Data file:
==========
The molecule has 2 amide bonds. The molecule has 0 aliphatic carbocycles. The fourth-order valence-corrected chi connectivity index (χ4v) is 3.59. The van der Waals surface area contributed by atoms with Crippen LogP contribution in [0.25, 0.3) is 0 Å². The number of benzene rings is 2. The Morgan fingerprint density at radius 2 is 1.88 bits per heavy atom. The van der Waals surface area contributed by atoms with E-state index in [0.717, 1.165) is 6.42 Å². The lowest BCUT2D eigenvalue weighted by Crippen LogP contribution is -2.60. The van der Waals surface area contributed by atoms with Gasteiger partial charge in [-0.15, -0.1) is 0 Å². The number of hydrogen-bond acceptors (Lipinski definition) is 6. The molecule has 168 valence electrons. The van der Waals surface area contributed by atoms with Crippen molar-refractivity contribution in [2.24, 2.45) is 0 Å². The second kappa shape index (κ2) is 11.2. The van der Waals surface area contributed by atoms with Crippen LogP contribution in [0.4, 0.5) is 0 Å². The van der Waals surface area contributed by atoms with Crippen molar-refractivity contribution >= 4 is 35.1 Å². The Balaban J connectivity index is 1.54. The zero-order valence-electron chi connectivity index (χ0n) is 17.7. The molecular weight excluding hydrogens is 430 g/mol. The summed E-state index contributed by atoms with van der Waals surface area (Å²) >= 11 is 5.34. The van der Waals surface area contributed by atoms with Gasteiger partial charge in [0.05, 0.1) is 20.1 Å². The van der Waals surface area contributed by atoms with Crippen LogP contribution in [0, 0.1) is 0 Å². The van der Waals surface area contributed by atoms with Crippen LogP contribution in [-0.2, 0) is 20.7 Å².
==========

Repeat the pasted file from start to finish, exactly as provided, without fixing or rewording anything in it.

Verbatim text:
The molecule has 2 amide bonds. The molecule has 0 aliphatic carbocycles. The fourth-order valence-corrected chi connectivity index (χ4v) is 3.59. The van der Waals surface area contributed by atoms with Crippen LogP contribution in [0.25, 0.3) is 0 Å². The number of benzene rings is 2. The Morgan fingerprint density at radius 2 is 1.88 bits per heavy atom. The van der Waals surface area contributed by atoms with E-state index in [0.717, 1.165) is 6.42 Å². The lowest BCUT2D eigenvalue weighted by Crippen LogP contribution is -2.60. The van der Waals surface area contributed by atoms with Gasteiger partial charge in [-0.15, -0.1) is 0 Å². The number of hydrogen-bond acceptors (Lipinski definition) is 6. The molecule has 168 valence electrons. The van der Waals surface area contributed by atoms with Crippen molar-refractivity contribution in [2.24, 2.45) is 0 Å². The second kappa shape index (κ2) is 11.2. The van der Waals surface area contributed by atoms with Crippen LogP contribution in [0.4, 0.5) is 0 Å². The van der Waals surface area contributed by atoms with Crippen molar-refractivity contribution >= 4 is 35.1 Å². The Balaban J connectivity index is 1.54. The zero-order valence-electron chi connectivity index (χ0n) is 17.7. The molecular weight excluding hydrogens is 430 g/mol. The summed E-state index contributed by atoms with van der Waals surface area (Å²) >= 11 is 5.34. The van der Waals surface area contributed by atoms with Gasteiger partial charge in [0.05, 0.1) is 20.1 Å². The van der Waals surface area contributed by atoms with Crippen LogP contribution in [0, 0.1) is 0 Å². The van der Waals surface area contributed by atoms with Crippen LogP contribution in [-0.2, 0) is 20.7 Å².